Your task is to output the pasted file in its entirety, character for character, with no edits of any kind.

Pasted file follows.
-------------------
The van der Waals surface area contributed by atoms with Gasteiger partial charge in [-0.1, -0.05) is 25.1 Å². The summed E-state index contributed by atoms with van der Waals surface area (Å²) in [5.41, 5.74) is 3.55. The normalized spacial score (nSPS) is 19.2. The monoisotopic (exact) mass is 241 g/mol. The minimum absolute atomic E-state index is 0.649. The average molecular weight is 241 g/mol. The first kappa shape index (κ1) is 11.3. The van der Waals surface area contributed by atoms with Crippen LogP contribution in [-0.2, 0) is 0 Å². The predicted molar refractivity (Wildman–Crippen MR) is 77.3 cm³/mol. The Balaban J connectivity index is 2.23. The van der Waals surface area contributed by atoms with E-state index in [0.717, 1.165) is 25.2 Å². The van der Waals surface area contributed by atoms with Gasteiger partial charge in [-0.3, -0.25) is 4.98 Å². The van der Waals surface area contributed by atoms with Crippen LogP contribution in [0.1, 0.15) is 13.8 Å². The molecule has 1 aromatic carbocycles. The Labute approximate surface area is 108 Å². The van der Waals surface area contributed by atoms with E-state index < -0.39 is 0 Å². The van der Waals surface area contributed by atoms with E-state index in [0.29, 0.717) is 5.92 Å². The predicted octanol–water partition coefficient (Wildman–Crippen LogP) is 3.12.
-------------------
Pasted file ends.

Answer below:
The van der Waals surface area contributed by atoms with Gasteiger partial charge in [-0.1, -0.05) is 25.1 Å². The summed E-state index contributed by atoms with van der Waals surface area (Å²) in [5.41, 5.74) is 3.55. The normalized spacial score (nSPS) is 19.2. The monoisotopic (exact) mass is 241 g/mol. The minimum absolute atomic E-state index is 0.649. The average molecular weight is 241 g/mol. The first kappa shape index (κ1) is 11.3. The van der Waals surface area contributed by atoms with Crippen LogP contribution in [-0.2, 0) is 0 Å². The predicted molar refractivity (Wildman–Crippen MR) is 77.3 cm³/mol. The Balaban J connectivity index is 2.23. The van der Waals surface area contributed by atoms with E-state index in [0.717, 1.165) is 25.2 Å². The van der Waals surface area contributed by atoms with Gasteiger partial charge in [-0.3, -0.25) is 4.98 Å². The van der Waals surface area contributed by atoms with Crippen LogP contribution in [0.1, 0.15) is 13.8 Å². The molecule has 1 aromatic carbocycles. The Labute approximate surface area is 108 Å². The van der Waals surface area contributed by atoms with E-state index < -0.39 is 0 Å². The van der Waals surface area contributed by atoms with E-state index in [0.29, 0.717) is 5.92 Å². The predicted octanol–water partition coefficient (Wildman–Crippen LogP) is 3.12.